Calculating Outs and Odds; Part I, Count your Outs

by ~ May 9th, 2008. Filed under: Instructional posts.

* Modified July 4th, 2011 *

For some reason there often seems to be confusion regarding odds in poker. I think partly this is due to the fact that there are a variety of different aspects to odds as well as different methods of for calculating or viewing them. As a bit of a project I thought that I’d try to organize and summarize the various aspects that I’ve come across.

But before looking at odds, we have to be able to count your chances.


Outs, what are they and how do you count them?

Outs are chances or different possibilities that your hand might improve.

You hold

A8, the flop comes K65.

What are your chances of getting a flush? To get a flush you need one more spade. There are 13 spades in a deck, 4 are known (you have two and two are in the flop) so there are 13 – 4 = 9 remaining spades. Each chance is called an “out”, so you have 9 outs to make the flush. It doesn’t matter whether someone else had or has a spade in their hand. Unless someone tells you that they folded a spade or you’re watching televised poker you won’t know if another spade has been seen, so for calculating your outs it doesn’t matter. (Obviously if you’re playing Stud or some other game where you can see other cards that are gone then those cards have to be deducted from your total outs)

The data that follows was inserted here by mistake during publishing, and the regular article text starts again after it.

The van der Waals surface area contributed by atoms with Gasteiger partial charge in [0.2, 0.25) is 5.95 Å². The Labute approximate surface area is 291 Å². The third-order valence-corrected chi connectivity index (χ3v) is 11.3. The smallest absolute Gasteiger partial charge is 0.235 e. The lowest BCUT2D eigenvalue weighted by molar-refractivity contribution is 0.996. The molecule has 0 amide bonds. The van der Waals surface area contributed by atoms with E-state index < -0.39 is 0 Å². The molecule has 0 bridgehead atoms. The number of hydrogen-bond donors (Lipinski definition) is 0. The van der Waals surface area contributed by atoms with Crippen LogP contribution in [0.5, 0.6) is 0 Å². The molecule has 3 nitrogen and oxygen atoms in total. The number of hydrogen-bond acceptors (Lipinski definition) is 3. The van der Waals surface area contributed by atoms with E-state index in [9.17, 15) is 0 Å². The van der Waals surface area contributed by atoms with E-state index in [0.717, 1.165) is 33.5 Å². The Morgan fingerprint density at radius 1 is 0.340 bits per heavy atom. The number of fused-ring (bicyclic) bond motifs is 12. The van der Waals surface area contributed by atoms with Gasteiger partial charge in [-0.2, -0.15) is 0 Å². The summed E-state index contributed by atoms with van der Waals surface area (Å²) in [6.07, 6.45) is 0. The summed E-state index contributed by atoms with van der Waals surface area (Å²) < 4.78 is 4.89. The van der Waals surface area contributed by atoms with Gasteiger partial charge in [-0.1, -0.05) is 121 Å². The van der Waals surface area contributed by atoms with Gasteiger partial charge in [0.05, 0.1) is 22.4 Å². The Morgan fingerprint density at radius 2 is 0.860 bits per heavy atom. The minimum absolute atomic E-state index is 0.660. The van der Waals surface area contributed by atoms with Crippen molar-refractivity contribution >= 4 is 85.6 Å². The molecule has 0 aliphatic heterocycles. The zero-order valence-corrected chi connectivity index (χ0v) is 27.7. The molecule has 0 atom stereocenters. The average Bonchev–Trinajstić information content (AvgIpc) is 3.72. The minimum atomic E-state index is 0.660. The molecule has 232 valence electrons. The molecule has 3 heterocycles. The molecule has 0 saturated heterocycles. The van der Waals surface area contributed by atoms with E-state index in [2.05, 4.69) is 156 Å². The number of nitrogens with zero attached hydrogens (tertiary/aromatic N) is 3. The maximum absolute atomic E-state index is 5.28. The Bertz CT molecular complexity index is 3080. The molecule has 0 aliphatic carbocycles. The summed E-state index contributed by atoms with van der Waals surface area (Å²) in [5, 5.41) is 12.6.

What if you suspect your that opponent has paired the king? In that case if an Ace comes you will be beating him with your higher pair. There are 4 Aces in the deck, and you have one so 4 – 1 = 3 aces as outs. If, as you suspect, your opponent has paired the King, then if you get an Ace or if you get a spade, you will be beating him so you can add the outs, 9 spades + 3 Aces = 12 outs.


Let’s look at straights. You hold

98 and the flop is A76.

Now if a 10 or 5 of any suit comes, you will have a straight. There are four 10s and four 5s so 4 + 4 = 8 outs to get a straight.

Say you hold

98 again but the flop this time is A65.

Now only a 6 fills your straight (these are called “inside” or “gut shot” straight draws). Four 7s = 4 outs to fill the gut shot straight.

Or, you hold

98 the flop is J75.

Now, a 7 fills your 56789 straight, but a T fills your 789TJ straight. This is the “double gutshot” or “double belly buster” straight draw with four 7s and four Ts to fill a straight so 4 + 4 = 8 outs.


Try one more. This time you have

98 and the flop is A76.

You think you will win if you hit a flush or a straight. To get there, you have nine outs for the flush draw (KQJT65432). Then any 10 or 5 will give you a straight. However, you have already counted T and 5 in your flush outs, so now you can only count TTT for three more 10s and 555 for three more 5s as outs. Nine flush outs plus three other 10s and three other 5s gives you 9 + 3 + 3 = 15 outs in total.


Clean outs, Tainted outs

Sometimes not all of your outs are always going to win for you if they hit. Say you have

98 and the flop is A76.

This time, your opponent knocks over his cards in his excitement and you see that he holds two more Aces for a set of Aces. Now the 6 is not an out; do you see why? In fact, if you didn’t know your opponent had AA (or 77 for that matter) you would be in big trouble if the 6 hit because your big hand is almost dead to his bigger hand. Your only hope in that event is a straight flush.

More often, something like

98 on a A76 flop will come up.